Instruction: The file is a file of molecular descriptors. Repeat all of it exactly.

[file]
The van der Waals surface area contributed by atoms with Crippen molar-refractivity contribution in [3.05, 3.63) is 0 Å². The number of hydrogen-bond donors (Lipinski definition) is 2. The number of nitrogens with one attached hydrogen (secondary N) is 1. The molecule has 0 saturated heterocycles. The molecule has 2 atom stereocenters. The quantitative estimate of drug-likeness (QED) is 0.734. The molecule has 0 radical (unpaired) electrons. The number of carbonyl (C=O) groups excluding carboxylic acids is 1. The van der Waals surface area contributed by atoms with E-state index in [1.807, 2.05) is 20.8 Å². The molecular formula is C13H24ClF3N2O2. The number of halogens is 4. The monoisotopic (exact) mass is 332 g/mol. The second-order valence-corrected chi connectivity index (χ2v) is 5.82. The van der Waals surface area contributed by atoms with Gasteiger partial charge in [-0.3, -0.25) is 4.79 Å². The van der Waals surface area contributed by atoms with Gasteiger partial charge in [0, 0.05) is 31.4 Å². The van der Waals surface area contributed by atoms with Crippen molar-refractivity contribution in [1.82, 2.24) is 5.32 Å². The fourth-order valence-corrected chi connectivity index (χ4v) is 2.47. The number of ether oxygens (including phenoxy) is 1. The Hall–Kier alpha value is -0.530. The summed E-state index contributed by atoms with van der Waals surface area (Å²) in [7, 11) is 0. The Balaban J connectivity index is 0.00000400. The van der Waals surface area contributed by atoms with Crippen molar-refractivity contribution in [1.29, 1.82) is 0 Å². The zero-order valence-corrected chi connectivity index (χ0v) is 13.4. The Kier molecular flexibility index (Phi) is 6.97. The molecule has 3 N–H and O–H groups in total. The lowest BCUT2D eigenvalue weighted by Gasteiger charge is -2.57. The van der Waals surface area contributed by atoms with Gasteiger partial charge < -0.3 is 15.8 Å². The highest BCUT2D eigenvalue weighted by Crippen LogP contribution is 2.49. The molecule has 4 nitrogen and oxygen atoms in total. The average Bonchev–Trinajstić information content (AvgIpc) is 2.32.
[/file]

The van der Waals surface area contributed by atoms with Crippen molar-refractivity contribution in [3.05, 3.63) is 0 Å². The number of hydrogen-bond donors (Lipinski definition) is 2. The number of nitrogens with one attached hydrogen (secondary N) is 1. The molecule has 0 saturated heterocycles. The molecule has 2 atom stereocenters. The quantitative estimate of drug-likeness (QED) is 0.734. The molecule has 0 radical (unpaired) electrons. The number of carbonyl (C=O) groups excluding carboxylic acids is 1. The van der Waals surface area contributed by atoms with E-state index in [1.807, 2.05) is 20.8 Å². The molecular formula is C13H24ClF3N2O2. The number of halogens is 4. The monoisotopic (exact) mass is 332 g/mol. The second-order valence-corrected chi connectivity index (χ2v) is 5.82. The van der Waals surface area contributed by atoms with Gasteiger partial charge in [-0.3, -0.25) is 4.79 Å². The van der Waals surface area contributed by atoms with Gasteiger partial charge in [0, 0.05) is 31.4 Å². The van der Waals surface area contributed by atoms with Crippen molar-refractivity contribution in [1.82, 2.24) is 5.32 Å². The fourth-order valence-corrected chi connectivity index (χ4v) is 2.47. The number of ether oxygens (including phenoxy) is 1. The Hall–Kier alpha value is -0.530. The summed E-state index contributed by atoms with van der Waals surface area (Å²) in [7, 11) is 0. The Balaban J connectivity index is 0.00000400. The van der Waals surface area contributed by atoms with Crippen molar-refractivity contribution in [1.29, 1.82) is 0 Å². The zero-order valence-corrected chi connectivity index (χ0v) is 13.4. The Kier molecular flexibility index (Phi) is 6.97. The molecule has 3 N–H and O–H groups in total. The lowest BCUT2D eigenvalue weighted by Gasteiger charge is -2.57. The van der Waals surface area contributed by atoms with Gasteiger partial charge < -0.3 is 15.8 Å². The highest BCUT2D eigenvalue weighted by Crippen LogP contribution is 2.49. The molecule has 4 nitrogen and oxygen atoms in total. The average Bonchev–Trinajstić information content (AvgIpc) is 2.32.